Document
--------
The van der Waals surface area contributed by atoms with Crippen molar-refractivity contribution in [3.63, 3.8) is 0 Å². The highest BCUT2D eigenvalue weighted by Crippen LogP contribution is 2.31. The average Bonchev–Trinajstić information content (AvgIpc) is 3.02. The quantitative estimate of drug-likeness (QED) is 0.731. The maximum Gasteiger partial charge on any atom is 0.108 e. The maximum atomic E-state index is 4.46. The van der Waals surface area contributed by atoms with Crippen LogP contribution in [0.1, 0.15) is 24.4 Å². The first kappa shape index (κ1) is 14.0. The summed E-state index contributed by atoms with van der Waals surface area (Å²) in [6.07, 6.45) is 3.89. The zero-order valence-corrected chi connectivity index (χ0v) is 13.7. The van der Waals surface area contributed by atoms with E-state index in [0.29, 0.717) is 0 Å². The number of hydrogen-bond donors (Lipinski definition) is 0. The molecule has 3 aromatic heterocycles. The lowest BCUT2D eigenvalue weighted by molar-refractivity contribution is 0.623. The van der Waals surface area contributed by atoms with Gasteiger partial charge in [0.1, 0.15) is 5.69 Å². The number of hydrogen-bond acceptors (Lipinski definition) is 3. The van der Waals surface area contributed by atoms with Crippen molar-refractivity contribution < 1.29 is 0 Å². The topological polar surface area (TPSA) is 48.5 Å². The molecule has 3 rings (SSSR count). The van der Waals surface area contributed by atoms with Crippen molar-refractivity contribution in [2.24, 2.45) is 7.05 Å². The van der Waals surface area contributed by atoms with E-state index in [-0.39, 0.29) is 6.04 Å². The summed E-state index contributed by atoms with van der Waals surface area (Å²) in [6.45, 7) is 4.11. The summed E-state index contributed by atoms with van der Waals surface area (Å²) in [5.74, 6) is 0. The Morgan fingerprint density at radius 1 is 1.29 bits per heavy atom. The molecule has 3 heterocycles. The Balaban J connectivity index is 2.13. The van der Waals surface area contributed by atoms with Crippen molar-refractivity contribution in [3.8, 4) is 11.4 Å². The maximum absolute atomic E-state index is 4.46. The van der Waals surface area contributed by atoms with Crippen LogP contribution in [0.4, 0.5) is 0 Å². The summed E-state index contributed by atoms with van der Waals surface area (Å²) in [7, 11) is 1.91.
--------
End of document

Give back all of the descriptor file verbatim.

The van der Waals surface area contributed by atoms with Crippen molar-refractivity contribution in [3.63, 3.8) is 0 Å². The highest BCUT2D eigenvalue weighted by Crippen LogP contribution is 2.31. The average Bonchev–Trinajstić information content (AvgIpc) is 3.02. The quantitative estimate of drug-likeness (QED) is 0.731. The maximum Gasteiger partial charge on any atom is 0.108 e. The maximum atomic E-state index is 4.46. The van der Waals surface area contributed by atoms with Crippen LogP contribution in [0.1, 0.15) is 24.4 Å². The first kappa shape index (κ1) is 14.0. The summed E-state index contributed by atoms with van der Waals surface area (Å²) in [6.07, 6.45) is 3.89. The zero-order valence-corrected chi connectivity index (χ0v) is 13.7. The van der Waals surface area contributed by atoms with E-state index in [0.29, 0.717) is 0 Å². The number of hydrogen-bond donors (Lipinski definition) is 0. The molecule has 3 aromatic heterocycles. The lowest BCUT2D eigenvalue weighted by molar-refractivity contribution is 0.623. The van der Waals surface area contributed by atoms with Gasteiger partial charge in [0.1, 0.15) is 5.69 Å². The number of hydrogen-bond acceptors (Lipinski definition) is 3. The van der Waals surface area contributed by atoms with Crippen molar-refractivity contribution < 1.29 is 0 Å². The topological polar surface area (TPSA) is 48.5 Å². The molecule has 3 rings (SSSR count). The van der Waals surface area contributed by atoms with Crippen molar-refractivity contribution in [2.24, 2.45) is 7.05 Å². The van der Waals surface area contributed by atoms with E-state index in [-0.39, 0.29) is 6.04 Å². The summed E-state index contributed by atoms with van der Waals surface area (Å²) in [6.45, 7) is 4.11. The summed E-state index contributed by atoms with van der Waals surface area (Å²) in [5.74, 6) is 0. The Morgan fingerprint density at radius 1 is 1.29 bits per heavy atom. The molecule has 3 heterocycles. The Balaban J connectivity index is 2.13. The van der Waals surface area contributed by atoms with Crippen molar-refractivity contribution in [3.8, 4) is 11.4 Å². The maximum absolute atomic E-state index is 4.46. The van der Waals surface area contributed by atoms with Crippen LogP contribution in [0.4, 0.5) is 0 Å². The summed E-state index contributed by atoms with van der Waals surface area (Å²) in [7, 11) is 1.91.